melikereadgood

My Journey of Spiritual Reading

A Reading Update Hidden in an Oscar Rant

Well, I did watch some of the Oscars and I, along with approximately 43.74 million others laughed at the group selfie of A-list celebrities that “broke” twitter.  It was novel and cute and most pundits agree that the Oscars were pretty good this year, because of folksy stuff like that.  This was an Oscar broadcast that really crossed media platforms.  The tweet instantaneously became the most re-tweeted tweet of all time.  I’m sure there are people a lot smarter than me who muse about this being a defining moment for the digital communications revolution, as if there were any doubt about it being at least part of the catalyst for a post-modern world.

What does this have to do with my reading?  It should be noted I forsook a great opportunity to do some deep reading to instead watch the Oscars.  How long is this show?  Hour of agonizing hour, and I admit, I stuck with it for the sheer spectacle of the thing.  I probably could have finished Guns of August which I am really enjoying these days.  Or maybe I could have turned to Unspoken Sermons in which I am trying to read a sermon a week, and failing.  Notice Letters from Prison which sits on my desk mocking me with its bookmark showing that I only have a few pages left, just one good hour or so of reading to finish.  I am enjoying every one of these books, and yet, on Sunday night, I eschewed reading any of them so I could watch an awards show I care very little about celebrating movies I have not seen by people who I do not know for reasons I cannot entirely say.  This is not the first time in history something like this has happened.  Henry David Thoreau questioned the new, modern world of the early 19th century.

“We are in great haste to construct a magnetic telegraph from Maine to Texas; but Maine and Texas, it may be, have nothing important to communicate.  We are eager to tunnel under the Atlantic and bring the Old World some weeks nearer to the new; but perchance the first news that leak through into the broad flapping American ear will be that Princess Adelaide has the whooping cough.” – from Walden

Of course, Thoreau is talking about the imminent telegraph which will soon meander its way across this great land – drooping line after drooping line – connecting every city with every other city until we are all a part of its web.  Why is Thoreau against the telegraph?  Neil Postman, author of Amusing Ourselves to Death: Public Discourse in the Age of Show Business, enlightens us.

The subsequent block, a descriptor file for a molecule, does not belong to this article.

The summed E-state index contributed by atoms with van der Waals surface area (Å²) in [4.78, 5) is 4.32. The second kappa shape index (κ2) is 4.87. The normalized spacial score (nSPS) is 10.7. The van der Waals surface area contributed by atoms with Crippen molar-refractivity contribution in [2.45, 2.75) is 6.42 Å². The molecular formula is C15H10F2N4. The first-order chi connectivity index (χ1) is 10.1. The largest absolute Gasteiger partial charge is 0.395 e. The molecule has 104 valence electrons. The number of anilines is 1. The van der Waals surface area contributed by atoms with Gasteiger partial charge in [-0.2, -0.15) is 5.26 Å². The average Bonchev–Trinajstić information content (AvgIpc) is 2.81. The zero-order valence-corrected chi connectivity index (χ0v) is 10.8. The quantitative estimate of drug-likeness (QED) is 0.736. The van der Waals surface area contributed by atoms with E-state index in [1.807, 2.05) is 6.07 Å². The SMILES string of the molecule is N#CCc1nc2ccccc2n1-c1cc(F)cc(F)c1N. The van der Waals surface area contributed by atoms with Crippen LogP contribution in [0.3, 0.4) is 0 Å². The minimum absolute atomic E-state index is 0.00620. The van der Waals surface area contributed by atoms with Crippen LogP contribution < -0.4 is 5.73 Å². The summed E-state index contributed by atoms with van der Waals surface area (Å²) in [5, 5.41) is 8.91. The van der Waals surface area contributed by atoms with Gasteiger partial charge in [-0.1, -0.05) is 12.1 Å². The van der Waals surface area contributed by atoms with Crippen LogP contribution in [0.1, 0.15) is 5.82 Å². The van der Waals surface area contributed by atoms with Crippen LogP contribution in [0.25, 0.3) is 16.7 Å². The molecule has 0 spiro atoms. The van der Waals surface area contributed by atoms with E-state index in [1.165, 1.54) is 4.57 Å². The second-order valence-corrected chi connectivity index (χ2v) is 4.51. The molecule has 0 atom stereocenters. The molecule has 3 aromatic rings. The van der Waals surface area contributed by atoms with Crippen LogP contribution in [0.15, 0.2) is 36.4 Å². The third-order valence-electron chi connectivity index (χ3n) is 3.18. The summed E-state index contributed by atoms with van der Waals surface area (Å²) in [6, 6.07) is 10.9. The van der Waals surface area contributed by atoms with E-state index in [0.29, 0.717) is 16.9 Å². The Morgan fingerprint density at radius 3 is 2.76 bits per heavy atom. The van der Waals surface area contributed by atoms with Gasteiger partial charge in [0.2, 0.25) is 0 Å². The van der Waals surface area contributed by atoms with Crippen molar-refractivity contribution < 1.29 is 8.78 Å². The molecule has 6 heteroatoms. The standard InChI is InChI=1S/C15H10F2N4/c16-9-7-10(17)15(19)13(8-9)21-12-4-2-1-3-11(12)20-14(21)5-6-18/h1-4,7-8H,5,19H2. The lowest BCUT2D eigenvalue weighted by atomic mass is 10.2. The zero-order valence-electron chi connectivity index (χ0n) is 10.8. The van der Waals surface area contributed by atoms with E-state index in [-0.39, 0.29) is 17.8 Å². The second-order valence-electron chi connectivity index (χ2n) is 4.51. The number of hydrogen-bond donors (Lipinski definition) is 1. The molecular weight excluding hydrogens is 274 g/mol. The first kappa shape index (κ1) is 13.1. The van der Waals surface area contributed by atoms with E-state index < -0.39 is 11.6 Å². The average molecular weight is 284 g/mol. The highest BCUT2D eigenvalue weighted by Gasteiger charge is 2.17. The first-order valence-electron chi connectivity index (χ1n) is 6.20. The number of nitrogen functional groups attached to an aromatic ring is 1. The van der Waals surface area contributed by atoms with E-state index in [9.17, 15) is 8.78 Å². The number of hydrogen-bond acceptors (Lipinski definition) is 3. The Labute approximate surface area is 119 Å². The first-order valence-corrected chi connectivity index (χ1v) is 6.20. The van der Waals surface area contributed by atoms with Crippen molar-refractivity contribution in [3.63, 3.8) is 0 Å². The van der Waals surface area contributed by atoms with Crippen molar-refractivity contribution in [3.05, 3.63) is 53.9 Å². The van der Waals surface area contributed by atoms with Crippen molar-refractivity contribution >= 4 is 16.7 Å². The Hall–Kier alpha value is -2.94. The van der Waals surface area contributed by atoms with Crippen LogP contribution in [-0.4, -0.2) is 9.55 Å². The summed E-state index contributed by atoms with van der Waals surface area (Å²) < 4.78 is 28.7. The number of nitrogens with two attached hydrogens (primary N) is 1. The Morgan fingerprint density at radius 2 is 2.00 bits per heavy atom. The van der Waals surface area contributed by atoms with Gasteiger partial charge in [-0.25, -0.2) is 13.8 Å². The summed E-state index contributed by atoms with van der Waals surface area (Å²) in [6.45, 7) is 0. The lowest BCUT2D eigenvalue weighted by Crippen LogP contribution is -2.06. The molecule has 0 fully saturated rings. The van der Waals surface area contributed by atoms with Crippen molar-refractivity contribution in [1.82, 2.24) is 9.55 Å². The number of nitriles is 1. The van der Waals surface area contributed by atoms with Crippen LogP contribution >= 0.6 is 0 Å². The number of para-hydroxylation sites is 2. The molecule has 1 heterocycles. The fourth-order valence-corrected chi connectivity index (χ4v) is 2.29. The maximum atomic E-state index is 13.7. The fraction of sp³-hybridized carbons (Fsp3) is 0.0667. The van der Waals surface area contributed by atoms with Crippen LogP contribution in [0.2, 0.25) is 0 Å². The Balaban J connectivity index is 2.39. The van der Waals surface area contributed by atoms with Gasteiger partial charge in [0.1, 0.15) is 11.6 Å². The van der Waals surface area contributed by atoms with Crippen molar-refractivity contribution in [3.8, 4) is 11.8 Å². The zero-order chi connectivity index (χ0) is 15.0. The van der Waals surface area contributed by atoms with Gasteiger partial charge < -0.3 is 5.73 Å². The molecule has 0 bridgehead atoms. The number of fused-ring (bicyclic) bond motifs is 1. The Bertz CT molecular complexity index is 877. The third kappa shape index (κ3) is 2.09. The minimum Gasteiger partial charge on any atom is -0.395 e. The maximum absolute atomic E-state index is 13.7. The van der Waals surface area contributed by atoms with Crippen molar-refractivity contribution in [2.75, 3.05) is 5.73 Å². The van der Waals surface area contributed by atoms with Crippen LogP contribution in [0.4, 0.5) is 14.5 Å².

“Thoreau, as it turned out, was precisely correct.  He grasped that the telegraph would create its own definition of discourse; that it would not only permit but insist  upon a conversation between Maine and Texas; and that it would require the content of that conversation to be different from what Typographic Man was accustomed to.

The telegraph made a three-pronged attack on typography’s definition of discourse, introducing on a large scale irrelevance, impotence, and incoherence.  These demons of discourse were aroused by the fact that telegraphy gave a form of legitimacy to the idea of context-free information; that is, to the idea that the value of information need not be tied to any function it might serve in social and political decision-making and action, but may attach merely to its novelty, interest, and curiosity.  The telegraph made information into a commodity, a “thing” that could be bought and sold irrespective if its uses or meaning.”

The definition of discourse is changing yet again.  What is the internet?  It is the telegraph on super steroids.  If, as Postman posits, the telegraph changed the nature of discourse for the “Typographic Man”, modern communication has pulled him into a dark alley and stabbed him repeatedly until he is no more.  It is here in this new and emerging definition of discourse where I find myself these days struggling to read as a discipline in a world that encourages with every new techno-wonder, context-free reading as commodity.

Perhaps you think I am reacting unfairly?  Maybe I am.   Perhaps you think I am just a lazy reader.  Let me help you with that one, I absolutely am.  But I cannot deny that our modern modes of communication do exactly what Mr. Postman says they do, not only permitting new and novel forms of communication between people and institutions and organizations, but also insisting on them, regardless of whether or not they are in our best interests as an individual or as a society.  Where is the voice that questions whether these wonders are really good for us?  Our world has no problem asking “if” we can do a certain thing, but we do have a problem asking “should” we do a certain thing, and not just in communications, but also in medicine, government, science, entertainment, even church!

But, I am not criticizing anyone but myself.  Sunday night, I didn’t ask if I should watch the Oscars rather than read, I spent a nanosecond wandering if I could.  Then I spent the next four hours of my life watching people congratulate themselves when I could have been reading some very good books.  That’s not on anyone else but me.  I press forward.

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